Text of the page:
Preakness 2022: Race draws more than 60,000 fans, half of pre-pandemic totals

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At a “reimagined” Preakness Stakes that saw high temperatures and a win from Early Voting, the official attendance was more than 60,000, the Maryland Jockey Club said Sunday.

The Preakness regularly drew more than 130,000 fans in the years before the coronavirus pandemic, but fans were not permitted in 2020 and attendance was limited to 10,000 at Pimlico Race Course in 2021 due to COVID-19.


“This year’s reimagined festivities designed to reduce the event footprint for a fresh, post pandemic guest experience welcomed 60,000+ who wagered over $130 million on one of the hottest May days on record,” the Maryland Jockey Club, which operates the track, said in a statement. “Refreshed hospitality included Finish Line Suites with premium views of the homestretch from the second floor of Turfside Terrace and HomeStretch Suites along the final turn.”

Saturday marked the first time since 1985 that a healthy Kentucky Derby winner skipped the Preakness, which took a bit of the allure out of the race for some. Television viewership of the Derby, the first race in the Triple Crown series, held two weeks earlier, peaked at 19.0 million viewers, per NBC, shortly after long shot Rich Strike’s win. It marked the Derby’s largest peak audience since 2017.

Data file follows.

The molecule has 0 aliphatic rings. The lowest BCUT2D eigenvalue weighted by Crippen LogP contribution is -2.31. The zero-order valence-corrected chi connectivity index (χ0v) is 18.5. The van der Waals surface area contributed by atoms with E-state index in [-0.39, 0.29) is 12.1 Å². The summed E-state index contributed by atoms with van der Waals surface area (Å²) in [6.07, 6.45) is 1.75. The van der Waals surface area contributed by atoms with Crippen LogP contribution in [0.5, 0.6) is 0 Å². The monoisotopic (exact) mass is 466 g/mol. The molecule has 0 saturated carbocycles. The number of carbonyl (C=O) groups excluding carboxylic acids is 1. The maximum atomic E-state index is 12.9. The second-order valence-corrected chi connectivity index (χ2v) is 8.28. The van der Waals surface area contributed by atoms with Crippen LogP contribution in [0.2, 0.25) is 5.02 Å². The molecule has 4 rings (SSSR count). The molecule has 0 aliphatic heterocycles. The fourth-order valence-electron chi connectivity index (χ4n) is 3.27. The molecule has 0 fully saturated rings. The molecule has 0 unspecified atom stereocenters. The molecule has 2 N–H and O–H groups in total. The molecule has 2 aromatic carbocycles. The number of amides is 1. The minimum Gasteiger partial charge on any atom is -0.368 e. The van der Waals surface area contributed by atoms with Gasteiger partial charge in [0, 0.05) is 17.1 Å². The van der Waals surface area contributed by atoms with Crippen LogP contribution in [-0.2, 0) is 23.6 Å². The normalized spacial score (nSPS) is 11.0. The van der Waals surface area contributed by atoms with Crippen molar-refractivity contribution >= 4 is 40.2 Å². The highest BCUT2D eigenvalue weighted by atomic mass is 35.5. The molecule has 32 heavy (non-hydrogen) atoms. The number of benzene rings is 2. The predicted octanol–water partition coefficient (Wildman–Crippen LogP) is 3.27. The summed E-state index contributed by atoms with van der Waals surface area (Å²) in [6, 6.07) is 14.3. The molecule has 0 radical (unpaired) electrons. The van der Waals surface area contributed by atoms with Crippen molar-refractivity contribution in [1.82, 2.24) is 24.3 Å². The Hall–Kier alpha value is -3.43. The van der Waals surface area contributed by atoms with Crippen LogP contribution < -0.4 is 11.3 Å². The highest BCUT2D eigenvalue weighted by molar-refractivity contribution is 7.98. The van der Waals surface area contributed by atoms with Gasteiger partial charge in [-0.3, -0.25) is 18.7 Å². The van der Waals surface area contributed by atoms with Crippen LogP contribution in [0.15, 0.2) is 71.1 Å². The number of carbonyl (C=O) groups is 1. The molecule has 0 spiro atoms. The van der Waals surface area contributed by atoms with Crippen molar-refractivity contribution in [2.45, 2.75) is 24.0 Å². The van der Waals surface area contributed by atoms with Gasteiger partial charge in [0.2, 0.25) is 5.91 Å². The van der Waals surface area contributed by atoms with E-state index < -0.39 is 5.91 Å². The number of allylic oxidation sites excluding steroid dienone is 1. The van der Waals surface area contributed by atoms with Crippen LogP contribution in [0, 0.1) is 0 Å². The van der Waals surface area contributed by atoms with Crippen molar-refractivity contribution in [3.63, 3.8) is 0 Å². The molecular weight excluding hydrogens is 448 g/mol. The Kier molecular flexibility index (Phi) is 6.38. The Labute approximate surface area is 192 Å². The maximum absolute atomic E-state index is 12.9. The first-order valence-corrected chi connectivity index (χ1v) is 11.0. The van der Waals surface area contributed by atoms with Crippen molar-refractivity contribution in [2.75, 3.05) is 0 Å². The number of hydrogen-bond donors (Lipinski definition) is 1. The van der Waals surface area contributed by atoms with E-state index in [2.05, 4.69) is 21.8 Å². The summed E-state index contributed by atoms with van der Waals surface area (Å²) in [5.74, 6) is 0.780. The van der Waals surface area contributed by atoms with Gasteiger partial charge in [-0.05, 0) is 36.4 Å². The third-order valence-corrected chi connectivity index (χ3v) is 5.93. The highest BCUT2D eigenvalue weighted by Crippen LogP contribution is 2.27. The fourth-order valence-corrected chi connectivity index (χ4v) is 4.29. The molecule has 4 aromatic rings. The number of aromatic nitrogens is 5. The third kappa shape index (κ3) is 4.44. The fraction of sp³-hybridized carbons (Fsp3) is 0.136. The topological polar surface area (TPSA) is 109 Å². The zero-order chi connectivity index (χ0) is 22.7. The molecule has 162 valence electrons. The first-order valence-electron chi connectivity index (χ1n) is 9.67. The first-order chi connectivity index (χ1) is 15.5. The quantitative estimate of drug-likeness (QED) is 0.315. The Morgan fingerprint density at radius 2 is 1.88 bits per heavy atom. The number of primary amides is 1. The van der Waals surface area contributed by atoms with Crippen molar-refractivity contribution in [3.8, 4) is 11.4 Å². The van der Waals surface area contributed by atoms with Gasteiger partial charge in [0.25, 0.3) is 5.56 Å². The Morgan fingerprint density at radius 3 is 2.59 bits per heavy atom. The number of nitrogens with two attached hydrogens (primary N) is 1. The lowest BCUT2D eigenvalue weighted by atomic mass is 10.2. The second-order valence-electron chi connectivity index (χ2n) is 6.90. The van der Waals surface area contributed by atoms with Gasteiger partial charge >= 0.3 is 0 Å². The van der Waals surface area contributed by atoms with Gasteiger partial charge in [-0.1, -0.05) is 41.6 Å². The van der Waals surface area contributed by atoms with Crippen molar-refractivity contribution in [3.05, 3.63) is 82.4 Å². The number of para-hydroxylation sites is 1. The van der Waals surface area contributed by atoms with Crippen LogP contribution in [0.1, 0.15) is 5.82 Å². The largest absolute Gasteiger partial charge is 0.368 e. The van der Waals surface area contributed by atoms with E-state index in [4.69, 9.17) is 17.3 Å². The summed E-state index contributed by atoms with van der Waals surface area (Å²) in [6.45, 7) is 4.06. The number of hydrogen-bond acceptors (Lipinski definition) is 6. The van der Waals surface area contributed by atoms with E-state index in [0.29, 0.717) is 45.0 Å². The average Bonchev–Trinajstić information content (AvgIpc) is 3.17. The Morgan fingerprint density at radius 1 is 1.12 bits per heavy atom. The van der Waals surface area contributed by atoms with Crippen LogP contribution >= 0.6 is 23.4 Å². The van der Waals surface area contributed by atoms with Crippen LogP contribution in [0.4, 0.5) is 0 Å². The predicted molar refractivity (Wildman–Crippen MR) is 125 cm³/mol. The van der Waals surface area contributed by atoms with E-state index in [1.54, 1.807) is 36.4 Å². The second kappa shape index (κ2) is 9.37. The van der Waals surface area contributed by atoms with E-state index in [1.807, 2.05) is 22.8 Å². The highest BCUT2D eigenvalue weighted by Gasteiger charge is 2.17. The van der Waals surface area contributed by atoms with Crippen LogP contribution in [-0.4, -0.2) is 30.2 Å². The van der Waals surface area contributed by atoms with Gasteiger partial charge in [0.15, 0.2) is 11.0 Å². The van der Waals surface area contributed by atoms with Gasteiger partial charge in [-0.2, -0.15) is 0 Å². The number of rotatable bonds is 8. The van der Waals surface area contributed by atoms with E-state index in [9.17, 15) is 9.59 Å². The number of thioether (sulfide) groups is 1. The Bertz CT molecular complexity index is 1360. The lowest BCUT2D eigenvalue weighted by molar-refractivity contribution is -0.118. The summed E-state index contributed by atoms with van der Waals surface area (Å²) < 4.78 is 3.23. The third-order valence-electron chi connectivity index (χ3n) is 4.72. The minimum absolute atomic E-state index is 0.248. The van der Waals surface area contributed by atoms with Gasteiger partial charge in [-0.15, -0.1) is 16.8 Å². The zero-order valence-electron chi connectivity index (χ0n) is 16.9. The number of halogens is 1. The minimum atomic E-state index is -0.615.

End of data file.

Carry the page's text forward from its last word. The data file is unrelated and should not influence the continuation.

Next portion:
However, Rich Strike — who, at 80-1 odds, was the most improbable Derby winner in a century — did not come to Baltimore, resting instead for the Belmont Stakes on June 11.

The absence of Triple Crown potential, paired with 95-degree heat, could have prompted some would-be racegoers to skip the event. The Preakness also wasn’t the only show in town; heralded Orioles prospect Adley Rutschman debuted at Camden Yards just minutes after Early Voting ran the 1 3/16 miles in 1 minute, 54.54 seconds.

As of Sunday evening, the Maryland Jockey Club did not yet know how many attendees were treated for dehydration and other medical problems on a sweltering Saturday. There were no Preakness-related arrests, a Baltimore Police spokesperson said.

More than 100,000 attended the Preakness each year from 1999 to 2008, but that figure saw a decline (77,850) in 2009, when infield attendees were banned from bringing their own alcohol into the venue. Attendance then climbed, however, to a record 140,327 in 2017. In the five years before the pandemic, the event averaged an announced crowd of 134,601.

The Kentucky Derby approached its pre-pandemic attendance figure this year, as 147,294 attended two weeks ago, compared with 150,729 in 2019.

The 2022 Preakness may have been the penultimate with Pimlico in its current, aging condition. Long-awaited renovations are scheduled to begin after next year’s Preakness and conclude ahead of the 2026 event.